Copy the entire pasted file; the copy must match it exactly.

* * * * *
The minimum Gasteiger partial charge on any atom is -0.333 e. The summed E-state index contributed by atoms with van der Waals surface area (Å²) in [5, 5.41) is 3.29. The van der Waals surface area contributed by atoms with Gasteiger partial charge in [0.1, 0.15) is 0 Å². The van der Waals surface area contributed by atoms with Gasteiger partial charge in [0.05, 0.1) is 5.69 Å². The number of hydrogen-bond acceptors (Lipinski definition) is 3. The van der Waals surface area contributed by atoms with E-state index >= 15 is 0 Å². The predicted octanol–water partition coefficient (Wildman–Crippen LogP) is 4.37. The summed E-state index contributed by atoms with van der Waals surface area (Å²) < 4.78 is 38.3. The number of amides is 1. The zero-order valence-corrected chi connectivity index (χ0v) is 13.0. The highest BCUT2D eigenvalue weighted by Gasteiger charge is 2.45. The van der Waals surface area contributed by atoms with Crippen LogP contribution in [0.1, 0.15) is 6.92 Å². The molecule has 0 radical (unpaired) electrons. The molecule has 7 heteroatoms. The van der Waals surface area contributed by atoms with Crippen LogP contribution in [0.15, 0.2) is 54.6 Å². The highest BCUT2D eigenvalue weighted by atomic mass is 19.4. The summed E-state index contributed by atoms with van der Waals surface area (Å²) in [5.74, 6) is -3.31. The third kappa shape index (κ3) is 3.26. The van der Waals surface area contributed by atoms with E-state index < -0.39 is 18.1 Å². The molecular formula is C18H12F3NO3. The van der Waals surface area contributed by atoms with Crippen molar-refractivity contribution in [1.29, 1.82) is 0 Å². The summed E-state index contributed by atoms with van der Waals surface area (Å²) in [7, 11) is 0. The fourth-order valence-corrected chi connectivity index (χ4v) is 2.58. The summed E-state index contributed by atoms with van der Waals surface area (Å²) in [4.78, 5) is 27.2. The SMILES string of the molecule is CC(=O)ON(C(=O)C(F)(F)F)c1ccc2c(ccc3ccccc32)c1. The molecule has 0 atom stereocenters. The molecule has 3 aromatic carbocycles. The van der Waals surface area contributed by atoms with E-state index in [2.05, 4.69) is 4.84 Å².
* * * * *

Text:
The minimum Gasteiger partial charge on any atom is -0.333 e. The summed E-state index contributed by atoms with van der Waals surface area (Å²) in [5, 5.41) is 3.29. The van der Waals surface area contributed by atoms with Gasteiger partial charge in [0.1, 0.15) is 0 Å². The van der Waals surface area contributed by atoms with Gasteiger partial charge in [0.05, 0.1) is 5.69 Å². The number of hydrogen-bond acceptors (Lipinski definition) is 3. The van der Waals surface area contributed by atoms with E-state index >= 15 is 0 Å². The predicted octanol–water partition coefficient (Wildman–Crippen LogP) is 4.37. The summed E-state index contributed by atoms with van der Waals surface area (Å²) < 4.78 is 38.3. The number of amides is 1. The zero-order valence-corrected chi connectivity index (χ0v) is 13.0. The highest BCUT2D eigenvalue weighted by Gasteiger charge is 2.45. The van der Waals surface area contributed by atoms with Crippen LogP contribution in [0.1, 0.15) is 6.92 Å². The molecule has 0 radical (unpaired) electrons. The molecule has 7 heteroatoms. The van der Waals surface area contributed by atoms with Crippen LogP contribution in [0.15, 0.2) is 54.6 Å². The highest BCUT2D eigenvalue weighted by atomic mass is 19.4. The summed E-state index contributed by atoms with van der Waals surface area (Å²) in [5.74, 6) is -3.31. The third kappa shape index (κ3) is 3.26. The van der Waals surface area contributed by atoms with E-state index < -0.39 is 18.1 Å². The molecular formula is C18H12F3NO3. The van der Waals surface area contributed by atoms with Crippen molar-refractivity contribution in [1.29, 1.82) is 0 Å². The summed E-state index contributed by atoms with van der Waals surface area (Å²) in [7, 11) is 0. The fourth-order valence-corrected chi connectivity index (χ4v) is 2.58. The summed E-state index contributed by atoms with van der Waals surface area (Å²) in [4.78, 5) is 27.2. The SMILES string of the molecule is CC(=O)ON(C(=O)C(F)(F)F)c1ccc2c(ccc3ccccc32)c1. The molecule has 0 atom stereocenters. The molecule has 3 aromatic carbocycles. The van der Waals surface area contributed by atoms with E-state index in [2.05, 4.69) is 4.84 Å².